Multi-AZ HA for Rancher Hosts in Amazon (AWS EC2)

We are attempting to have true multi-AZ HA in one AWS region. I believe that I have achieved HA for my rancher-server, using a multi-AZ mySql RDS to preserve the rancher-server state, and an AutoScalingGroup to keep a rancher-server EC2 running at all times.

I have also added several hosts to the rancher-server, making sure there are EC2 instances in both of our AZs. Deploying a number of EC2s in that manner isn’t sufficient to achieve HA. Something would need to terminate/restart an individual host that isn’t healthy. If there is an availability zone outage, something would need to start a bank of hosts in the remaining AZ.

Is there a way to make rancher do those terminates/starts automatically? If not, how do others implement multi-AZ HA of the rancher host nodes?

It seems that an AWS AutoScalingGroup could be used, but I would want assurance that is the correct approach before expending effort. A LaunchConfiguration could automate the steps for adding custom hosts ( However, a <registrationToken> is required, and I’m not sure that a single token can be used repeatedly. When I go into the rancher-server web console to add a custom host, I do see a lengthy token in a full ‘sudo docker run’ command that a new EC2 instance needs to run to join the rancher cluster.

The closest forum post I found regarding that AWS ASG approach was from October 2016 (AWS Autoscaling Group hosts registering at Rancher Server). They seemed to have difficulty reusing the <registrationToken> as I described. They got no responses.

There were a couple other posts that seemed relevant. These were discussing auto-scaling, rather than simply providing HA at the same scale. These were discussions of extending rancher features, and it wasn’t made clear whether my use case would work. (See Rancher Host Autoscaling and

Not sure if it helps, please take a look at:

Thanks. That is the exact approach I want to take. It will be very helpful for fleshing out the details (but with CloudFormation).

I did figure out my central question about the registration token. I am pretty sure it must be generated for each new host, which can be done using the rancher API (through HTTP requests).

I found a script that will generate the registration token. The script was at, and uses the Rancher API documented at and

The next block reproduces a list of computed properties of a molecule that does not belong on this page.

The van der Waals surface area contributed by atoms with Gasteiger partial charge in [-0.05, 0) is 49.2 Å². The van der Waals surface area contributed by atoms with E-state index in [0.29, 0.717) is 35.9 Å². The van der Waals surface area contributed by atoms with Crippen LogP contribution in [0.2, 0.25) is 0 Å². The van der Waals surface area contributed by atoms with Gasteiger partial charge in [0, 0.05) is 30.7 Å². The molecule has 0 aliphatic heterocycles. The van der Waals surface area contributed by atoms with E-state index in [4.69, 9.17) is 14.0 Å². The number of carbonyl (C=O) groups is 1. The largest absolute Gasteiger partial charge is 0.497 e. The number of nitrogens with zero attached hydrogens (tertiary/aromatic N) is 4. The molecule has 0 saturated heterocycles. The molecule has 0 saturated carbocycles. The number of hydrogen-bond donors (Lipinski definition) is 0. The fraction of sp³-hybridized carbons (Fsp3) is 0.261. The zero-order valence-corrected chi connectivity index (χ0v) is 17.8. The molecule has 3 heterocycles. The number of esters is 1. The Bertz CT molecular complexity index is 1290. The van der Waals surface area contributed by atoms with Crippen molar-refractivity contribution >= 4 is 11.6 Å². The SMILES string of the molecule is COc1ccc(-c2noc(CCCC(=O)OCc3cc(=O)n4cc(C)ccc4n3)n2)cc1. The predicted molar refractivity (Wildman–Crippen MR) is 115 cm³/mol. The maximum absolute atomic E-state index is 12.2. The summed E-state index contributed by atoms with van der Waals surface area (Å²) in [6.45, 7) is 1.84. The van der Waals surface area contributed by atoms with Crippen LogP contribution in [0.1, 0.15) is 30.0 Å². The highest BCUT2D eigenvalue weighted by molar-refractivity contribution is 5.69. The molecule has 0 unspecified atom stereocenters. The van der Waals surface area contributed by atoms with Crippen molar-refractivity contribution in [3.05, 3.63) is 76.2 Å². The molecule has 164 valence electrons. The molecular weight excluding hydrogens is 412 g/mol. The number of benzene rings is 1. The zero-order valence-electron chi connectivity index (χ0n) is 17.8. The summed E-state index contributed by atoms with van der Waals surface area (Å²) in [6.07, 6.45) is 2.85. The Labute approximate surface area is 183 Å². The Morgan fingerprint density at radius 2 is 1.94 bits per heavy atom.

Roughly, this is executed from the new host node from it’s ASG LaunchConfiguration as it bootstraps itself:

PROJECT_ID="$(curl -s $RANCHER_URL/v1/projects | jq -r ".data[0].id")"
curl -s -X POST $RANCHER_URL/v1/registrationtokens?projectId=$PROJECT_ID
TOKEN="$(curl -s $RANCHER_URL/v1/registrationtokens?projectId=$PROJECT_ID | jq -r '.data[0].token')"

We’re running in a private subnet without access controls yet, so YMMV. Something like this would run the rancher/agent on the new host, taking the newly generated registration token:

docker run -d --privileged -v /var/run/docker.sock:/var/run/docker.sock \
    -v /var/lib/rancher:/var/lib/rancher rancher/agent:$AGENT_VERSION \

The registration token can be reused indefinitely (for that project/environment). Unless you’re dynamically spinning up multiple installations and projects you can just put the registration command in instead of looking one up in the API, which would require authentication if it was enabled on the server.

There is also a setting in 1.5+ to auto-remove hosts that are disconnected for longer than X seconds, which is useful with an ASG. It’s not in the UI yet but /v2-beta/settings/host.remove.delay.seconds

Vincent is correct. Indeed, the registration token doesn’t change.

I now have an AMI captured from a snapshot of a server node that was spun up using the Rancher Console. Now, every time I spin up a new EC2 and run the commands to register, it replaces one of the host nodes, rather than join the cluster. The older node is still running, it just isn’t appearing on the Infrastructure > Hosts screen.

Is there some ID or Name that I’ve inadvertently captured into the AMI? That’s all I can think of that would case the problem.

This is my command sequence on the new EC2:


PROJECT_ID=$(wget $RANCHER_URL/v1/projects -O - | jq -r “.data[0].id”)

wget --post-data="" $RANCHER_URL/v1/registrationtokens?projectId=$PROJECT_ID

TOKEN="$(wget -O - $RANCHER_URL/v1/registrationtokens?projectId=$PROJECT_ID | jq -r “.data[0].token”)"

sudo docker run -d --privileged -v /var/run/docker.sock:/var/run/docker.sock -v /var/lib/rancher:/var/lib/rancher rancher/agent:v1.2.0 $RANCHER_URL/v1/scripts/$TOKEN

Yes, the host has an ‘identity’ that you’ve imaged so each new host is the same one and takes over it. rm -rf /var/lib/rancher/state and (on newer versions) docker volume rm rancher-agent-state before imaging. Plus you might as well remove the agent container if it’s still there since it will get replaced during registration anwyay.

Thanks! By removing the agent container, you don’t mean removing the image from the docker image cache, correct? For several hours this morning, we were getting timeout errors with the image download. So one reason I am building out this AMI and ASG approach is to avoid that single point of failure.

No, like the defined container in docker ps -a. The cached image is fine, though you’ll have to update it for each release to keep it being the right being that will actually be run.